It’s Feb. 12, 2017, and Cleveland Indians pitchers and catchers are the first to report for Spring Training. (Do they still have Jake Taylor and Ricky “Wild Thing” Vaughn? If so, there’s probably a wacky first-day-in-camp montage happening RIGHT NOW.)
It’s also time to restart this sports promotions analysis blog, which has been dormant for nearly two years. The project started out with a simple question: Do gameday promotions pay for themselves? And if so, which ones?
If you’ve been in sports marketing and promotions for a while, you’ve seen the season ticket and group sales staff (rightfully) lauded for bringing in crowds, while the promotions efforts to bring in single-game sales have been (wrongfully) dismissed as untrackable.
But it IS trackable, if you have enough data. Do fireworks nights work better on Fridays or Saturdays? Which brings in bigger crowds: hat giveaways or jersey giveaways? And is it worth it to host a 2,500-item giveaway instead of a 2,000-item giveaway? We have a database of Minor League Baseball promotions dating back to 2014, comprising more than 6,000 games and tracking the effectiveness of several dozen categories of promotions (as of this post, we’re monitoring 93). We’re not stopping there — we’re adding in even more numbers from the 2017 season to see where fan interest is trending. And we’re bringing in data from hockey, soccer and basketball to create the most well-rounded promotions database ever.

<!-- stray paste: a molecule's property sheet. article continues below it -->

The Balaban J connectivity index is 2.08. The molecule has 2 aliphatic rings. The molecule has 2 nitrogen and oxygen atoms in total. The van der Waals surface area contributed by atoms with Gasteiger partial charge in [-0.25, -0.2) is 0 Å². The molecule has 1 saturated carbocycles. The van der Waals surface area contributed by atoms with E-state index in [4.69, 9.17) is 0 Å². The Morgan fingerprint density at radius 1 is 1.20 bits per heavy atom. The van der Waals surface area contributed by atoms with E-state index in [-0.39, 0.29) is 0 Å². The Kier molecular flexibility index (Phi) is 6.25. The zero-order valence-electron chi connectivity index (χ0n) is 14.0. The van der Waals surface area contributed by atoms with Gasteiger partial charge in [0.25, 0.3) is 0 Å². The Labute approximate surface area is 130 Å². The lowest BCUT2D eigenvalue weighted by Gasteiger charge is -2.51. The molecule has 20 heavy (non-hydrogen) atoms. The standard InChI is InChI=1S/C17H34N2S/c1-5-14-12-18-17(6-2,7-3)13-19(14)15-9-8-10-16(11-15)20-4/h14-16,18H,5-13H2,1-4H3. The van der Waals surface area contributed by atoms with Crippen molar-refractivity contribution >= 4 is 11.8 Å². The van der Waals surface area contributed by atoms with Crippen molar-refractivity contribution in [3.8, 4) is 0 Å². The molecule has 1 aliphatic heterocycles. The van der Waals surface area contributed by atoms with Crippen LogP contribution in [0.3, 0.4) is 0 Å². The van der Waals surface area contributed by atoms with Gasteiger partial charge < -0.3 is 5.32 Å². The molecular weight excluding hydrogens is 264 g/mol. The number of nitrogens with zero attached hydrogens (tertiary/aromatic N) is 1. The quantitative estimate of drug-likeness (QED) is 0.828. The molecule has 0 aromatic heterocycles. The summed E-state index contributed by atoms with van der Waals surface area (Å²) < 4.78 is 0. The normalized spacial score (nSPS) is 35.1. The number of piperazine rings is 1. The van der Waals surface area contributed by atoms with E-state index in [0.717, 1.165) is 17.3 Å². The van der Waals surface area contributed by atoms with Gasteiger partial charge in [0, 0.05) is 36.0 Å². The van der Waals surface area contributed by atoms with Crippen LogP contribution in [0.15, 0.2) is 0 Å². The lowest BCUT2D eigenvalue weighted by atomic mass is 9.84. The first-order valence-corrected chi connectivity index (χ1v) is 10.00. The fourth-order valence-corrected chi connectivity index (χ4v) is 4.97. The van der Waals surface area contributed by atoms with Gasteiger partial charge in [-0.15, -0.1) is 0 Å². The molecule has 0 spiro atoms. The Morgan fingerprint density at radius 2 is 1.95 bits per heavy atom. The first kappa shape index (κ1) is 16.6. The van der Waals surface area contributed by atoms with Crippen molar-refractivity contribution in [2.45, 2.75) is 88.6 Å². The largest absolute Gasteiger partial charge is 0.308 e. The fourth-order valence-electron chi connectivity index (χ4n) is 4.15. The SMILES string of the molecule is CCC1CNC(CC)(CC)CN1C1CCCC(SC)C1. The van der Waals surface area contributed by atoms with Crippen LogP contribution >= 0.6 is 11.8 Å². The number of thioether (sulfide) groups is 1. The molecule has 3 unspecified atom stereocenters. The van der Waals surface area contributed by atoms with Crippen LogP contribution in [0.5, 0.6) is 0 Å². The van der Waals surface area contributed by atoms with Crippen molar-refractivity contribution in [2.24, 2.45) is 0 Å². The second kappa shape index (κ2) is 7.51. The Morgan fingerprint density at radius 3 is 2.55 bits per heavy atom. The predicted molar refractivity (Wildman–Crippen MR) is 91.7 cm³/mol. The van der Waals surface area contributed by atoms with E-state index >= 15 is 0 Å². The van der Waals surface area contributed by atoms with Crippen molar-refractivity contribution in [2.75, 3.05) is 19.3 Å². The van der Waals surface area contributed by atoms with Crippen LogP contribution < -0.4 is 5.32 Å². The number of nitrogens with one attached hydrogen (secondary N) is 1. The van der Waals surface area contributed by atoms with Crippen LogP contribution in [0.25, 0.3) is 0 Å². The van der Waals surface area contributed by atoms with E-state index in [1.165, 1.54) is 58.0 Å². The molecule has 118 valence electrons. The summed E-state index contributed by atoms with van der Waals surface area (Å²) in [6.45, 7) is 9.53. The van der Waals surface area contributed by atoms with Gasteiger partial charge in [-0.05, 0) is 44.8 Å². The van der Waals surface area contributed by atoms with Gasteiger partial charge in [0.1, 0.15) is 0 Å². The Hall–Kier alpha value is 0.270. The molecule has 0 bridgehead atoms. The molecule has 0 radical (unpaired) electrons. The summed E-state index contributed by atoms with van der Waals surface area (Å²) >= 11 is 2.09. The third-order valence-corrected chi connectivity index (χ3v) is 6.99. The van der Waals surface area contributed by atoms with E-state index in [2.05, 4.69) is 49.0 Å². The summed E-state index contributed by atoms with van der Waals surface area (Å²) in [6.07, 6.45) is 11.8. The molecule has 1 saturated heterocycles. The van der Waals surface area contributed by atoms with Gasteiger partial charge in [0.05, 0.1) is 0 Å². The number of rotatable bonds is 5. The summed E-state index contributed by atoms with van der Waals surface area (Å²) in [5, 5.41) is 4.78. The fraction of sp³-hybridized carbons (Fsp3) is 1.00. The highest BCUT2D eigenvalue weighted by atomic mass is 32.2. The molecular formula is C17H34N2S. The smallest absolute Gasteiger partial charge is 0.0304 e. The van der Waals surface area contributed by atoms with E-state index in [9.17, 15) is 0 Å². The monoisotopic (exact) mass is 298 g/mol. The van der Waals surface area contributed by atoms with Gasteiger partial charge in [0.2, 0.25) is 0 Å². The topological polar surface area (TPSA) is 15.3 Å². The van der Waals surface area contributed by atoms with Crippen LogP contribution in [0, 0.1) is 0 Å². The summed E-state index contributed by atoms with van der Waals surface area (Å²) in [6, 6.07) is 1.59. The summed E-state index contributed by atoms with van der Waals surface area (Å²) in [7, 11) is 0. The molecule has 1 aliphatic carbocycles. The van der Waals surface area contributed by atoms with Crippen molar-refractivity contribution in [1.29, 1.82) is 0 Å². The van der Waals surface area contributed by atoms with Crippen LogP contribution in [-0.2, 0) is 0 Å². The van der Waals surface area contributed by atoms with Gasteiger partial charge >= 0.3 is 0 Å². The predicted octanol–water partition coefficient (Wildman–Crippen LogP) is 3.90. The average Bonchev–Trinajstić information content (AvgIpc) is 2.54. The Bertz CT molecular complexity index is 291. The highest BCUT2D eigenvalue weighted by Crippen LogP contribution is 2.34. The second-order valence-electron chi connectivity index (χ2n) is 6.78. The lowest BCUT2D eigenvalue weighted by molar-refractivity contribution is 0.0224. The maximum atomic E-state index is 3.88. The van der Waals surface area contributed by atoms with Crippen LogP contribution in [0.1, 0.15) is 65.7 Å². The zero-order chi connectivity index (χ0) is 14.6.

This site is for all the sports promotions staffers who have ever wanted to justify their existence beyond a mention by the morning drive-time deejay. Some of the insights will be posted right here on the blog, with even more actionable data – and answers to your most burning questions – sent out to premium subscribers every week. Interested? Email email@example.com. It’ll be the best investment you’ll make this year.